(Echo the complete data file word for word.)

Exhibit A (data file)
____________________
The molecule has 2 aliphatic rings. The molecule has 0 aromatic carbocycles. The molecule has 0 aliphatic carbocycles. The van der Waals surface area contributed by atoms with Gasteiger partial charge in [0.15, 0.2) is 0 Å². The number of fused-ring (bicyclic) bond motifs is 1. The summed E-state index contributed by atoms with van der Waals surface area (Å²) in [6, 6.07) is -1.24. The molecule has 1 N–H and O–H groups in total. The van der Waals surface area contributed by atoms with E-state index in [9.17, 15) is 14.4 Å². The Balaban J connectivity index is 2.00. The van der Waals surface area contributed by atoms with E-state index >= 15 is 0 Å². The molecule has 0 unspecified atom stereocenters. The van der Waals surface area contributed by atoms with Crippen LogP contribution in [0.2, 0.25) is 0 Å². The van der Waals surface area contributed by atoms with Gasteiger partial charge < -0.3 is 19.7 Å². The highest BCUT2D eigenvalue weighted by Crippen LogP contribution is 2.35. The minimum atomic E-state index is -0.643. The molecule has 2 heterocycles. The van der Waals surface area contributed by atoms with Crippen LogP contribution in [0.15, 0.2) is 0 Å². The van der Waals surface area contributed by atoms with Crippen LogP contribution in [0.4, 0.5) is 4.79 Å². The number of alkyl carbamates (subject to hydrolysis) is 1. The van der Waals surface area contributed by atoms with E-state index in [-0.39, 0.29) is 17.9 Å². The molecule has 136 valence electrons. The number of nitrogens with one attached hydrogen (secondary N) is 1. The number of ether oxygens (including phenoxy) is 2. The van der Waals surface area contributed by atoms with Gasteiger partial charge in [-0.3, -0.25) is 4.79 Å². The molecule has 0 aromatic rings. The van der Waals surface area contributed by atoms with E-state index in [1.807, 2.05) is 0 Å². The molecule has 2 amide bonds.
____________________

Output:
The molecule has 2 aliphatic rings. The molecule has 0 aromatic carbocycles. The molecule has 0 aliphatic carbocycles. The van der Waals surface area contributed by atoms with Gasteiger partial charge in [0.15, 0.2) is 0 Å². The number of fused-ring (bicyclic) bond motifs is 1. The summed E-state index contributed by atoms with van der Waals surface area (Å²) in [6, 6.07) is -1.24. The molecule has 1 N–H and O–H groups in total. The van der Waals surface area contributed by atoms with E-state index in [9.17, 15) is 14.4 Å². The Balaban J connectivity index is 2.00. The van der Waals surface area contributed by atoms with E-state index >= 15 is 0 Å². The molecule has 0 unspecified atom stereocenters. The van der Waals surface area contributed by atoms with Crippen LogP contribution in [0.2, 0.25) is 0 Å². The van der Waals surface area contributed by atoms with Gasteiger partial charge < -0.3 is 19.7 Å². The highest BCUT2D eigenvalue weighted by Crippen LogP contribution is 2.35. The minimum atomic E-state index is -0.643. The molecule has 2 heterocycles. The van der Waals surface area contributed by atoms with Crippen LogP contribution in [0.15, 0.2) is 0 Å². The van der Waals surface area contributed by atoms with Crippen LogP contribution in [0.4, 0.5) is 4.79 Å². The number of alkyl carbamates (subject to hydrolysis) is 1. The van der Waals surface area contributed by atoms with E-state index in [-0.39, 0.29) is 17.9 Å². The molecule has 136 valence electrons. The number of nitrogens with one attached hydrogen (secondary N) is 1. The number of ether oxygens (including phenoxy) is 2. The van der Waals surface area contributed by atoms with Gasteiger partial charge in [-0.3, -0.25) is 4.79 Å². The molecule has 0 aromatic rings. The van der Waals surface area contributed by atoms with E-state index in [1.807, 2.05) is 0 Å². The molecule has 2 amide bonds.